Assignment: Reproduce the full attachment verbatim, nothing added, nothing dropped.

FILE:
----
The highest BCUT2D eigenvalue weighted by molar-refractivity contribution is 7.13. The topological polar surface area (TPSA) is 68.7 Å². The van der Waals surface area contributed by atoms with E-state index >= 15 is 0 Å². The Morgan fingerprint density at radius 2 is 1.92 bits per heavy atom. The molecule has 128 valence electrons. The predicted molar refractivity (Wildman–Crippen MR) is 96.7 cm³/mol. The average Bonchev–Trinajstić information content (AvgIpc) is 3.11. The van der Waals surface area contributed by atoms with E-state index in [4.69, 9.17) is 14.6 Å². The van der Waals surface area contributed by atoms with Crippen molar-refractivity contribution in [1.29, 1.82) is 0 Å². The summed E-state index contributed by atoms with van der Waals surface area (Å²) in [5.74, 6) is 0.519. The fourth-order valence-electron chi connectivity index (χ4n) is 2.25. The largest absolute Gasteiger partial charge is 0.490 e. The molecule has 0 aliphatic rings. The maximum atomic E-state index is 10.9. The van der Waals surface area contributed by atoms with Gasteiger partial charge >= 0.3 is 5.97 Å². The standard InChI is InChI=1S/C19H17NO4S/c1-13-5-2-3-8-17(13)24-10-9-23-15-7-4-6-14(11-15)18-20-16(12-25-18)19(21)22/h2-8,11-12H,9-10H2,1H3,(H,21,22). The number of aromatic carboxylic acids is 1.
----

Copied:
The highest BCUT2D eigenvalue weighted by molar-refractivity contribution is 7.13. The topological polar surface area (TPSA) is 68.7 Å². The van der Waals surface area contributed by atoms with E-state index >= 15 is 0 Å². The Morgan fingerprint density at radius 2 is 1.92 bits per heavy atom. The molecule has 128 valence electrons. The predicted molar refractivity (Wildman–Crippen MR) is 96.7 cm³/mol. The average Bonchev–Trinajstić information content (AvgIpc) is 3.11. The van der Waals surface area contributed by atoms with E-state index in [4.69, 9.17) is 14.6 Å². The van der Waals surface area contributed by atoms with Crippen molar-refractivity contribution in [1.29, 1.82) is 0 Å². The summed E-state index contributed by atoms with van der Waals surface area (Å²) in [5.74, 6) is 0.519. The fourth-order valence-electron chi connectivity index (χ4n) is 2.25. The largest absolute Gasteiger partial charge is 0.490 e. The molecule has 0 aliphatic rings. The maximum atomic E-state index is 10.9. The van der Waals surface area contributed by atoms with Gasteiger partial charge >= 0.3 is 5.97 Å². The standard InChI is InChI=1S/C19H17NO4S/c1-13-5-2-3-8-17(13)24-10-9-23-15-7-4-6-14(11-15)18-20-16(12-25-18)19(21)22/h2-8,11-12H,9-10H2,1H3,(H,21,22). The number of aromatic carboxylic acids is 1.